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Heart Failure Decreases Nerve Activity in the Right Atrial Ganglionated Plexus

Authors

  • TETSUJI SHINOHARA M.D., Ph.D.,

    1. Division of Cardiology, Department of Medicine, Krannert Institute of Cardiology, Indiana University School of Medicine, Indianapolis, Indiana, USA
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  • MARK J. SHEN M.D.,

    1. Division of Cardiology, Department of Medicine, Krannert Institute of Cardiology, Indiana University School of Medicine, Indianapolis, Indiana, USA
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  • SEONGWOOK HAN M.D., Ph.D.,

    1. Division of Cardiology, Department of Medicine, Krannert Institute of Cardiology, Indiana University School of Medicine, Indianapolis, Indiana, USA
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  • MITSUNORI MARUYAMA M.D., Ph.D.,

    1. Division of Cardiology, Department of Medicine, Krannert Institute of Cardiology, Indiana University School of Medicine, Indianapolis, Indiana, USA
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  • HYUNG-WOOK PARK M.D., Ph.D.,

    1. Division of Cardiology, Department of Medicine, Krannert Institute of Cardiology, Indiana University School of Medicine, Indianapolis, Indiana, USA
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  • MICHAEL C. FISHBEIN M.D.,

    1. Department of Pathology and Laboratory Medicine, David Geffen School of Medicine, UCLA, Los Angeles, California, USA
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  • CHANGYU SHEN Ph.D.,

    1. Department of Biostatistics, Indiana University School of Medicine, Indianapolis, Indiana, USA
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  • PENG-SHENG CHEN M.D.,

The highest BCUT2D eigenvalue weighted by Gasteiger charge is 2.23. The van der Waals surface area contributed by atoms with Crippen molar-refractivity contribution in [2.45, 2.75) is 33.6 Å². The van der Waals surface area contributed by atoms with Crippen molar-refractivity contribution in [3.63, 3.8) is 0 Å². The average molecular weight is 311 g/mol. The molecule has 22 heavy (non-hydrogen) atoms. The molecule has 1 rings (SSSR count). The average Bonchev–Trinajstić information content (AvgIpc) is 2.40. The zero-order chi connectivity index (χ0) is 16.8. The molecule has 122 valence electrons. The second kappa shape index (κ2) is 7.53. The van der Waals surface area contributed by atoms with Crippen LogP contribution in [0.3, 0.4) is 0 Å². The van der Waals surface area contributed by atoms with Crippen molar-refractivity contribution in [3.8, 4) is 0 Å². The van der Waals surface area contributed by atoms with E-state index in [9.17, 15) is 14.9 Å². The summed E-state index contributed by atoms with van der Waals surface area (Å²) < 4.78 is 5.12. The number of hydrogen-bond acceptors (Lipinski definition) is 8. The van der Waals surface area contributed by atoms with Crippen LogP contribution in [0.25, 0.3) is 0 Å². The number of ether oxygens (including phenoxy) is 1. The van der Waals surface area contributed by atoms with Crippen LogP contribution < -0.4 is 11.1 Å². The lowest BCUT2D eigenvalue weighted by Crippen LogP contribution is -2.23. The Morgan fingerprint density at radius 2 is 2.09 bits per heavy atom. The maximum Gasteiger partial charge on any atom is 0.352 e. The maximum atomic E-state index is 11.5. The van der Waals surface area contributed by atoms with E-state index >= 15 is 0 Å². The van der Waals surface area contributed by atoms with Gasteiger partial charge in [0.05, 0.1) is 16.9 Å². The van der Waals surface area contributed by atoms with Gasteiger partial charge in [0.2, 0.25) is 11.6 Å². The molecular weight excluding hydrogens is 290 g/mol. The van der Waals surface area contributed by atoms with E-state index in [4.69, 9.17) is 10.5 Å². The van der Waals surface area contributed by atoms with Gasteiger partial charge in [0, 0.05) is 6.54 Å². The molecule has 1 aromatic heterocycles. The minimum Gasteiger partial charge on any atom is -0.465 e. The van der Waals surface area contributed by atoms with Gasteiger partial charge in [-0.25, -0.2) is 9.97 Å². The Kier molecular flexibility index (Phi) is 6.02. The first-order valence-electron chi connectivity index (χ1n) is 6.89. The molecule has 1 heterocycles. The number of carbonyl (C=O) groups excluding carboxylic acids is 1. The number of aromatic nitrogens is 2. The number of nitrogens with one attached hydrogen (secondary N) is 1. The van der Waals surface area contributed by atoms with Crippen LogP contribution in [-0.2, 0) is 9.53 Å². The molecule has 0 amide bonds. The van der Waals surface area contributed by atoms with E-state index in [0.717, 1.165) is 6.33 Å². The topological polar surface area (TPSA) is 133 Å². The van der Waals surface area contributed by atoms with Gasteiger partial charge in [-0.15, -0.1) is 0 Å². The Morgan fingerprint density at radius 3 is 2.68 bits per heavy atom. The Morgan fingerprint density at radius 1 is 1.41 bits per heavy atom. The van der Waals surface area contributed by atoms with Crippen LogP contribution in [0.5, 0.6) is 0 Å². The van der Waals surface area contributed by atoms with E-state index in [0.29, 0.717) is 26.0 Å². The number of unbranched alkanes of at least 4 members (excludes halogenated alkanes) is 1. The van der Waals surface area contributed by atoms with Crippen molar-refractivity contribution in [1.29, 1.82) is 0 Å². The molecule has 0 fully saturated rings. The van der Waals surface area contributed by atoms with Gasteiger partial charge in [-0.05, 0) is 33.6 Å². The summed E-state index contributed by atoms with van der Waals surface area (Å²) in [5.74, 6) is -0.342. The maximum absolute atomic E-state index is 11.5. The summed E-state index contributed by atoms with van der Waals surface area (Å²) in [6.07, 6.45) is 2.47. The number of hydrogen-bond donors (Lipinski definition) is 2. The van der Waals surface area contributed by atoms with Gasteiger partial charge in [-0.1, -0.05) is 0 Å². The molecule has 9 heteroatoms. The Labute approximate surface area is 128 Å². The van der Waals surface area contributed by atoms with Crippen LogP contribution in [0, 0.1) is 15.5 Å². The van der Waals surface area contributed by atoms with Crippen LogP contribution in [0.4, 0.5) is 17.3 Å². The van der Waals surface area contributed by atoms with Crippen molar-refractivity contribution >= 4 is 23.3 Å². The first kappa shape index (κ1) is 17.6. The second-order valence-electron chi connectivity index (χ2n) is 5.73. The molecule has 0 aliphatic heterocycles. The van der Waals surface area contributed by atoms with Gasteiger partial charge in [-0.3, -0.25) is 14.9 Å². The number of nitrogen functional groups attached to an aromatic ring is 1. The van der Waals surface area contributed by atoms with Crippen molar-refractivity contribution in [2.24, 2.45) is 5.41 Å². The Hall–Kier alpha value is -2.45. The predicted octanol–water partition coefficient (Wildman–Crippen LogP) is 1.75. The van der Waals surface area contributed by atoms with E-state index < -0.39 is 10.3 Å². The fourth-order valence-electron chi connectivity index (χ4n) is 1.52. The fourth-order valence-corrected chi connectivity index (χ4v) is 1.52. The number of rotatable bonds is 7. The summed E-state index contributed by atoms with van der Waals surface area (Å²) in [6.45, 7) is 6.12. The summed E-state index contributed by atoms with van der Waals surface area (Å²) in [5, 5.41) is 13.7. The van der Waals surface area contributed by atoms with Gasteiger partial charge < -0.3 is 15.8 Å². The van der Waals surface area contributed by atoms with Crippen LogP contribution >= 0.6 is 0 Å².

1. Division of Cardiology, Department of Medicine, Krannert Institute of Cardiology, Indiana University School of Medicine, Indianapolis, Indiana, USA
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  • SHIEN-FONG LIN Ph.D.

    1. Division of Cardiology, Department of Medicine, Krannert Institute of Cardiology, Indiana University School of Medicine, Indianapolis, Indiana, USA
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  • Supported in part by National Institutes of Health grants P01 HL78931, R01 HL78932, 71140, R21 HL106554; a Heart Rhythm Society Fellowship in Cardiac Pacing and Electrophysiology (M.J.S.); a Nihon Kohden/St. Jude Medical Electrophysiology fellowship (M. M.); Medtronic-Zipes Endowments (P.-S.C.); and an American Heart Association Established Investigator Award (S.-F.L.).

  • Dr. Chen reports receiving support in the form of research equipment from St. Jude Medical, Medtronic, Cyberonics, and CryoCath. Other authors: No disclosures.

Address for correspondence: Shien-Fong Lin, Ph.D., 1800 N. Capitol Ave., 308 E, Indianapolis, IN 46202, USA. Fax: 317-962-0100; E-mail: linsf@iupui.edu

Abstract

Reduced Vagal Control in Heart Failure.

Objective: We tested the hypothesis that heart failure (HF) results in right atrial ganglionated plexus (RAGP) denervation that contributes to sinoatrial node dysfunction.

Background: HF is associated with sinoatrial node dysfunction. However, the detailed mechanisms remain unclear.

Methods: We recorded nerve activity (NA) from the RAGP, right stellate ganglion (SG), and right vagal nerve in 7 ambulatory dogs at baseline and after pacing-induced HF. We also determined the effects of RAGP stimulation in isolated normal and HF canine RA.

Results: NAs in both the SG and vagal were significantly higher in HF than at baseline. The relationship between 1-minute integrated NAs of vagal and RAGP showed either a positive linear correlation (Group 1, n = 4) or an L-shaped correlation (Group 2, n = 3). In all dogs, a reduced heart rate was observed when vagal-NA was associated with simultaneously increased RAGP-NA. On the other hand, when vagal-NA was not associated with increased RAGP-NA, the heart rate was not reduced. The induction of HF significantly decreased RAGP-NA in all dogs (P < 0.05). Stimulating the superior RAGP in isolated RA significantly reduced the sinus rate in normal but not the HF hearts. Immunohistochemical staining revealed lower densities of tyrosine hydroxylase- and choline acetyltransferase-positive nerve tissues in HF RAGP than normal (P < 0.001 and P = 0.001, respectively).

Conclusions: The RAGP-NA is essential for the vagal nerve to counterbalance the SG in sinus rate control. In HF, RAGP denervation and decreased RAGP-NA contribute to the sinus node dysfunction.

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